James Bevan, chief executive of the England and Wales Environment Agencysaid this kind of flooding “threatens more people and properties than any other form of flood risk”. In 2016, the UK government included surface water flooding on the national risk register.

Unlike river and coastal flooding, which can be widespread (as was seen in November 2019 across parts of northern England), surface water flooding presents unique challenges because it’s difficult to predict the location, timing and impact of what are typically localised events.

As the climate changes and urban populations grow, the number of people at risk of surface water flooding increases. This risk is particularly high in Scotland with over 100,000 properties identified at risk from flash floods. And for many people, even if their home or business is not at risk, there’s a good chance the roads or railway lines they use are.

Flash flood forecasting in Scotland

Although Scotland’s river and coastal flooding warning systems are well established, surface water alerting is still in its infancy. To address this gap, the Scottish Environment Protection Agency (SEPA) is continually developing its flood forecasting service with the Flood Warning Development Framework for 2017-21, which aims to explore and test innovative ways to warn people about flash floods.

Developing an effective forecasting system requires hydrological models that represent surface run-off, inundation and water movement, showing how water travels via surface and urban sewerage and drainage networks. Prediction models are also needed to quantify uncertainty in forecasting the rainfall that causes surface water flooding.

The uncertain nature of intense storms means that heavy rainfall can happen without much warning. This coupled with the pressure that excess natural run-off puts on man-made drainage networks when there are fewer places for water to go, makes surface water flooding forecasting a real challenge.

It’s a particularly acute problem in Scotland where the climate and geography contribute to the high uncertainties around predicting the location and timing of flooding. A 2016 study found the most dangerous flash floods in the UK include those that resulted from rapidly developing thunderstorm systems. Such storms can result in sudden and dangerous flooding in urban areas – yet these are the most challenging weather systems for flood forecasters to predict.

In the past five years, there has been a rapid development of thunderstorm numerical weather prediction computer models and advances in what is called probabilistic ensemble forecasting. This means instead of making a single forecast of the most likely weather, a set (or ensemble) of forecasts is produced, giving an indication of the range of possible weather ahead. Combined with an increase in computing power and skill, it is now becoming feasible to develop flash flood forecasting systems for urban areas.

Innovative solutions

Earlier this year, we were commissioned by SEPA to review the state of the science behind surface water flood forecasting in Scotland. Based on an extensive review of published research and reports, coupled with discussions with industry experts, we show that recent advances in computing, thunderstorm models, ensemble forecasting and surface water modelling mean that it is possible for SEPA to explore and build on the accumulated global knowledge about flash flood forecasting.

The risk of surface water flooding in Scotland is communicated through SEPA’s Flood Guidance Statement and Flood Alerts, where assessment is based on predetermined rainfall amount and duration thresholds and local expert knowledge. This helped to provide the UK’s first surface water flood risk forecasts for each of the big sporting events at the 2014 Commonwealth Games in Glasgow.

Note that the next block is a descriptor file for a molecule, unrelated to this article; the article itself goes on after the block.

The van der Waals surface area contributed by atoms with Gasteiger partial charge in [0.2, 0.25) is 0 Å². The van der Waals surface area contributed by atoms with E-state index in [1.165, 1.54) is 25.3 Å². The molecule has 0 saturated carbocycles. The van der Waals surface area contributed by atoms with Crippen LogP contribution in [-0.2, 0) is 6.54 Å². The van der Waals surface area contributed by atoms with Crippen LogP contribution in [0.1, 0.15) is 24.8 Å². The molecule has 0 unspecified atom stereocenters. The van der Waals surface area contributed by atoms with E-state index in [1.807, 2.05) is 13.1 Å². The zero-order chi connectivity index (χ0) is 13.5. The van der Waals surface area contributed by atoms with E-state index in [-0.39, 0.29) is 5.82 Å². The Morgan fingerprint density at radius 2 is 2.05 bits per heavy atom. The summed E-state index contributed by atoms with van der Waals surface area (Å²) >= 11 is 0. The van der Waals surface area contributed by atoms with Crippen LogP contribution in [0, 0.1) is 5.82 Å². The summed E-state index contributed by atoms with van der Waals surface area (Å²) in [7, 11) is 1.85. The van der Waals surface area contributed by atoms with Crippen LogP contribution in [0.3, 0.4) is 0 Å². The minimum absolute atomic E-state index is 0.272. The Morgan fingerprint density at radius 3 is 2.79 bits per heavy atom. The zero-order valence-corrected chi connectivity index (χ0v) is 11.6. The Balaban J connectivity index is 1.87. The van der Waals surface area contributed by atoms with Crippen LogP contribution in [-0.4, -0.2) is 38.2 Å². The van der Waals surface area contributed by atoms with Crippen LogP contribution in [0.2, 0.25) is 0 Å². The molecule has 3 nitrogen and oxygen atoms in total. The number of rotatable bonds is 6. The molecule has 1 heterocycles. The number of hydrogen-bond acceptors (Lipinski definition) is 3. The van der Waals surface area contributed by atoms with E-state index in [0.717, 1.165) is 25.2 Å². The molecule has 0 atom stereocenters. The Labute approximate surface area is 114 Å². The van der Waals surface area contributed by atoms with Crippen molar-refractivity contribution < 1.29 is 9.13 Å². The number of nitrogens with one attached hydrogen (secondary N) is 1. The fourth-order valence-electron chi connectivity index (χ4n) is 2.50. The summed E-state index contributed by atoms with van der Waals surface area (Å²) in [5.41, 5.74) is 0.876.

This information is useful to emergency services and the public, but the ability to provide detailed information on the location and timing of flash flooding remains limited. SEPA’s review highlights the growing need to provide more focused forecasts to help those concerned make the right decisions. It also identifies opportunities to learn how other countries respond to similar flooding that could be applied to Scotland.

The review provides several examples of initiatives that could improve the monitoring of flash flood impacts, including better use of crowdsourced data, as happens in the Netherlands, and better weather forecast visualisation tools (such as 3-D interactive displays and animations) as demonstrated in Spain.

The future

It may never be possible to prevent flash flooding, but reliable and early forecasting can help improve the capacity to prepare, respond and recover. The recent introduction of thunderstorm models and ensemble forecasting has resulted in significant advances in forecasting rainfall. This means it may now be possible to forecast flash flooding in urban areas, as well as make forecasts and warnings more focused and easier to understand, which in turn will help people make better, more informed decisions.

Producing flood forecasts for any particular location is likely to remain challenging beyond a few hours in advance – there will always be limits to the predictability of extreme rainfall. But our capacity to predict extreme weather is constantly improving, which SEPA may be able to apply to surface water flood forecasting.

Solutions for communicating uncertainty of heavy rainfall forecasts continue to develop. Our work means that a step-change in flash flood forecasting that builds on the experience of SEPA, the rest of the UK and other countries, is now possible. Making the best use of all available data – including social media and crowdsourced data – will increase awareness of flash flooding and help communities prepare and respond more effectively.


This article was originally published on the Conversation.